LIFT THE LIP
Pearly whites, the kind that makes the tooth fairy smile, that’s what we’re talking about. Even our pets deserve a good, healthy set of gnashers.
In this article, we’re going to explain the layout of your pet’s teeth. Then we’ll cover some common pet tooth woes, and what to expect when you visit a vet for a dental check. We’ll finish up with some handy tips on how to prevent problems in your furry baby’s mouth.
This is how your pet’s mouth looks inside.
Puppies have a set of 28 sharp little teeth. They start teething at around 12 to 16 weeks of age, and end up with 42 teeth when they’re about 6 months old. Kittens have 26 tiny teeth, and 30 teeth as an adult cat.
There are incisors, at the front of the mouth, canines (the “fangs”), premolars, and molars far at the back.
In the dog and cat the “teeth formula” looks like this:
Dog: I[3/3/] ,C[1/1] ,P[4/4],M[2/3]=[3142/3143]x2 = 42
Cat: I[3/3] ,C[1/1] ,P[3/2] ,M[1/1]=[3131/3121] x2 = 30
THIS IS WHAT HAPPENS WHEN YOUR PET GOES FOR A DENTAL CHECK.
During a routine dental check, your vet will have a good look at all the teeth, even those far-to-reach, back-in-the-mouth ones. In an adult, there should be no more deciduous or baby teeth still present. The teeth should be healthy white with no brown discolouration or tartar. If the gums are angry looking, inflamed, swollen, or even bleeding and painful on examination, it is a sure sign that there is gingivitis or gum disease also present.
BACTERIA CAUSES A TON OF PROBLEMS.
It is the bacteria in the plaque that causes that awful smell! Bad teeth not only cause an unpleasant breath (called halitosis), but from a medical point of view, bad teeth cause a bad heart and bad health. Don’t think they are just sitting there in a neat row to look pretty. A painful mouth might be an obvious reason to have them checked out. But before then, there can be bacteria from the plaque circulating the body, causing gum recession, tooth decay, and havoc to internal organs.
THEY CAN GET TUMOURS IN THE MOUTH.
Lumps and bumps can occur in your pet’s mouth as well. Any growths in the mouth are worth investigating early. Malignant tumours are difficult to remove. If a tumour is detected at its smallest, you have the best chance at a successful complete excision.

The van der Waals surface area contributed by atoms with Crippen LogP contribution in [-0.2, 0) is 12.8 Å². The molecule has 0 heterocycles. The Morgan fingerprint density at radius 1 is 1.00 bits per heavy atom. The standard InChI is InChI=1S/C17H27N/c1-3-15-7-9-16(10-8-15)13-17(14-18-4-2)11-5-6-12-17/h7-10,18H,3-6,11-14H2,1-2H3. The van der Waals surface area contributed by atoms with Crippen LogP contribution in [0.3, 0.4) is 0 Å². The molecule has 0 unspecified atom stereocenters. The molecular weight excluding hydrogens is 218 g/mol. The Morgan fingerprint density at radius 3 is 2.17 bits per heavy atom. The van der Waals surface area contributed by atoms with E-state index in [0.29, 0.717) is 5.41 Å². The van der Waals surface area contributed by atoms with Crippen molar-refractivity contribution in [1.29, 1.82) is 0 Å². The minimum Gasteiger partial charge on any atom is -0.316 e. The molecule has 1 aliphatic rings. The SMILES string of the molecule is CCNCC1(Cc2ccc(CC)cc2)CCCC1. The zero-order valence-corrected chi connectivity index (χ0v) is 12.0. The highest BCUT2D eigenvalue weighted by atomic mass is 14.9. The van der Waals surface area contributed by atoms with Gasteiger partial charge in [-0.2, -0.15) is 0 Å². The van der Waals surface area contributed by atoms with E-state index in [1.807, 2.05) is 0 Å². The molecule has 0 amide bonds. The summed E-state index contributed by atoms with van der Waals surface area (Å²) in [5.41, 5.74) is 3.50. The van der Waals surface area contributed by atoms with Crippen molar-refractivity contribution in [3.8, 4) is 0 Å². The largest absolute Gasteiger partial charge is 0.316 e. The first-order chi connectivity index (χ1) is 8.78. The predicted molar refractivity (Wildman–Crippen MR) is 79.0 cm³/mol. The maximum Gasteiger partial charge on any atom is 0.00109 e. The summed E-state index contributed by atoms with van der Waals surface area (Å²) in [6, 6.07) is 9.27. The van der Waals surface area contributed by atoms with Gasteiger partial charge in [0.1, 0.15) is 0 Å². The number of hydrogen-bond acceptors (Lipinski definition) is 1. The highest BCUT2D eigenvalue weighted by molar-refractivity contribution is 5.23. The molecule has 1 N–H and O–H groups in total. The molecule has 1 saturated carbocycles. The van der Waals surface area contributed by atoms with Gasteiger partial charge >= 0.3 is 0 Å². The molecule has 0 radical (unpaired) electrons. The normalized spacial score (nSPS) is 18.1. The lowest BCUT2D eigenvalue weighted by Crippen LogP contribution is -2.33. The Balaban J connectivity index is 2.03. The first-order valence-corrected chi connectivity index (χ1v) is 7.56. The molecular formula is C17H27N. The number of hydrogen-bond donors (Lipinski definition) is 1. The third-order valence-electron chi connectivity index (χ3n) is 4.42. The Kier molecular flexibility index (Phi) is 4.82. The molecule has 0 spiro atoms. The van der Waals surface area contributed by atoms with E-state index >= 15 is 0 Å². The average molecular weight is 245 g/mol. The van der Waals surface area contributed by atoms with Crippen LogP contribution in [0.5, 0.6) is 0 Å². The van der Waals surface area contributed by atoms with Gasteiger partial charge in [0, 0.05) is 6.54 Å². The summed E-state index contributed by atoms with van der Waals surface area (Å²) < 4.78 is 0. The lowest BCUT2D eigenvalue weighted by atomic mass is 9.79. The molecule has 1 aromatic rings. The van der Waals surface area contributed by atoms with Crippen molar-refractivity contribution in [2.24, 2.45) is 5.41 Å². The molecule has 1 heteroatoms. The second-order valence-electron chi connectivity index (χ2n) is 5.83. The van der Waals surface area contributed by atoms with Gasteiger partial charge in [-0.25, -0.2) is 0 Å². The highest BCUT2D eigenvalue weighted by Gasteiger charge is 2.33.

This is how we clean your pet’s teeth.
After a dental check, your vet may advise a dental procedure. Because our patients will not lie still with their mouths open, we have to rely on a general anaesthetic. We use an ultrasonic dental scaler to clean the teeth. We insert an inflatable tube down the trachea to prevent the water from the dental scaler being inhaled. After careful scaling, every tooth is examined. If gum recession is so severe that the tooth root is exposed beyond repair, a tooth is loose, or a tooth root abscess is detected, we may have to extract the diseased tooth. All healthy remaining teeth are then polished with a special toothpaste to smooth the surface of the teeth and prevent plaque building up. Unfortunately, without follow-up home dental care, plaque and tartar will eventually build up on the teeth again. The sooner the teeth can be cleaned, the better the chance of avoiding any tooth extraction.
Cats can struggle with painfully complicated tooth problems.
A fairly common condition in cats is FORL, or feline odontoclastic resorptive lesions. It mostly affects cats over 5 years of age. This is an extremely painful condition where the cat’s immune system overreacts to the plaque and attacks the tooth at the gum line. It may require the extraction of several teeth. Another painful mouth condition is stomatitis, or lymphocytic plasmacytic gingivitis pharyngitis syndrome – also suspected to be an immune-mediated disorder. Several treatment options are available here, and patients respond differently to different options.
Here’s how you can keep your pet’s teeth happy at home.
Some advise on home dental care you as pet parent can consider:
• The gold standard is brushing your pet’s teeth every day! Really, this IS doable. Ensure that the toothpaste is specifically formulated for use in dogs and cats.
• Antibacterial mouth rinses specifically formulated for pets keep mouth bacteria at bay.
• Dental chews in various forms and flavours work for pets who like to savour a chew, instead of just swallowing it down.
So end the suffering, get those teeth sorted, and you can both share a fresh, winning smile.